Stay tuned!

domingo, 4 de mayo de 2014

GSoC Report 1: Checking-in at Facebook with Gjs

Ladies and gentlemen, this is my first GSoC progress report, I hope you enjoy it. As you should remember, my GSoC project aims to integrate GNOME Maps with Facebook and Foursquare. Technically speaking, the project consists in the following modification in GNOME.

  • Add a new Feature called Check-In to GNOME Online Accounts (GOA) (in the vocabulary of GOA, a feature is something like Chat, Photos, Printers, Files, etc.)
  • Add the Check-In feature to the Facebook backend.
  • Implements the Foursquare backend with the Check-In feature.
  • Implements some sort of libraries that holds the API calls logic (there is actually one for Facebook called libgfbraph). Actually, maybe this is not going to be part of the GSoC project for the moment and the logic would be implemented in GNOME Maps source code, but in the future, this should be changed!
  • Add the Check-In related features to GNOME Maps

During the last weeks, I deeply entered to the GOA and Gjs world, my goals for that period was to implement the two first items mentioned above (that is, finish the Facebook backend modifications) and then implements some example scripts that performs Check-In using the Online Accounts configured in the system, plus, some code to be reused GNOME Maps should start to be crafted at this point.

What was done?

Facebook backend modification

The first thing that I did was to implements the modifications to the Facebook GOA backend. Since this backend is already implemented, this task was relatively easy but it helped me a lot to better understand technologies like D-Bus and GObject C programming.

The result? roughly, this fully functional switch (inside the red rectangle) :P

You can check this progress at my GOA development repository, wip-checkin branch

Two example scripts

There are also two example scripts that shows how to perform a Check-In, those scripts only use the Facebook backend since as of today the Foursquare backend is not implemented. One of the scripts, called listFacebookPlaces.js just lists Facebook Places Pages information from geo coordinates and distance parameters, this is necessary since Facebook needs a Place Page ID to associate a user post to a location. The other script, called performCheckIn.js performs a Check-In in Facebook using the message and place passed by parameter.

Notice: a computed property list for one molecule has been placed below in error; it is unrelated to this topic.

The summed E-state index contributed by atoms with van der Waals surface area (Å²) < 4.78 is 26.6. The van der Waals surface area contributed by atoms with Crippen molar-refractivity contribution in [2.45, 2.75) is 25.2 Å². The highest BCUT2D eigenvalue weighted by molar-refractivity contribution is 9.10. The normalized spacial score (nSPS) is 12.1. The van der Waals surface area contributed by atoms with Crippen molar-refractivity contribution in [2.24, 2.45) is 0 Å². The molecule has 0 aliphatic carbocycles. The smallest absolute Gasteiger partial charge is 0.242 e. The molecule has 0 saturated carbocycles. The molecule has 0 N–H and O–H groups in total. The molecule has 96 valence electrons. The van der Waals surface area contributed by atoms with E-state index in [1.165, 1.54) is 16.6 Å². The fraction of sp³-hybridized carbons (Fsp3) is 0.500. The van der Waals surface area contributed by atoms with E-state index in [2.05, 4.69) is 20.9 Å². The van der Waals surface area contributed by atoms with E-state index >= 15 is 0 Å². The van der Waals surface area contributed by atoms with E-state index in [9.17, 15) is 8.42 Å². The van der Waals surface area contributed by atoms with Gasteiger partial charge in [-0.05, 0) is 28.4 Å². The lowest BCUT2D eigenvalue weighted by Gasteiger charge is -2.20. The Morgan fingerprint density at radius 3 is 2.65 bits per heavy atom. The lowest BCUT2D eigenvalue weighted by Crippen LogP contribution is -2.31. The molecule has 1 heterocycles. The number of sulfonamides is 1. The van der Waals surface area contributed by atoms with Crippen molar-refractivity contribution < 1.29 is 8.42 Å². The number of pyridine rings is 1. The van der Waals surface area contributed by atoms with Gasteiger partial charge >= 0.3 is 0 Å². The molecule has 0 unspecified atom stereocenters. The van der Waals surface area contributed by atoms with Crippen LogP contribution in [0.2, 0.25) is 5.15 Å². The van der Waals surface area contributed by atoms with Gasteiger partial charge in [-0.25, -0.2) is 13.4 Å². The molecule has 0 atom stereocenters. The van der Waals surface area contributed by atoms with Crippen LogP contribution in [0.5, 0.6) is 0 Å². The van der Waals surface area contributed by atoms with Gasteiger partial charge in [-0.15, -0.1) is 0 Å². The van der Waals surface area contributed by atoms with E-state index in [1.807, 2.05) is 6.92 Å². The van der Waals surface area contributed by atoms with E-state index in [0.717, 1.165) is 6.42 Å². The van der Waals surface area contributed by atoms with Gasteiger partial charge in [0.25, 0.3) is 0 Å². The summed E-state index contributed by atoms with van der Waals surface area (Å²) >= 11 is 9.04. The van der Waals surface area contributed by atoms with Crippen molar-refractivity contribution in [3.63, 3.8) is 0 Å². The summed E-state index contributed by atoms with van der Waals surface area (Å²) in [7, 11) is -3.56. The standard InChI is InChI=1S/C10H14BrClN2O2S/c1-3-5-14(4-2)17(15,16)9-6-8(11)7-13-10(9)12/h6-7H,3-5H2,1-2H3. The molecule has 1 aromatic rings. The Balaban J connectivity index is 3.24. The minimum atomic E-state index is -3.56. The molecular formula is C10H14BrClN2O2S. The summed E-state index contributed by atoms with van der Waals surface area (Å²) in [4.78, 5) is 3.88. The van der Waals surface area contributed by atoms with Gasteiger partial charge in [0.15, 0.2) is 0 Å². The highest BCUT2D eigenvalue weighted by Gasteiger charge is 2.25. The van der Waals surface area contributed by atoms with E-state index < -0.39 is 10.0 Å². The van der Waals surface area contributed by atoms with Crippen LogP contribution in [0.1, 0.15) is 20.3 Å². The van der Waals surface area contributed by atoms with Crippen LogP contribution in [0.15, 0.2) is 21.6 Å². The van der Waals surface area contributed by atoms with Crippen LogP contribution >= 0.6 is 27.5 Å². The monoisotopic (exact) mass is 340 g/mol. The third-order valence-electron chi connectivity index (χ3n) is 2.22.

Both examples uses common code (basically checkIn.js) that will be candidate to be part of GNOME Maps codebase

You can check those and future examples in this repository

What's next?

I think that the next step is to enter to the Foursquare world and its API. The first thing to do is to implement the Foursquare backend in GOA and then, write the examples, as I did with Facebook. This also will help us to understand the particularities of each service so we can design a better GUI to the users of those services. For example, when a was working with the Facebook examples, I had no idea beforehand that I was going to need a list of Facebook Places to get a Place ID, this give us a clue of the existance of a Combo Box or something like that in the future GUI design to allow user to select the place to Check-In, something that would not have imagined beforehand. I expect that something similar will happen with Foursquare.

Stay tuned for more reports!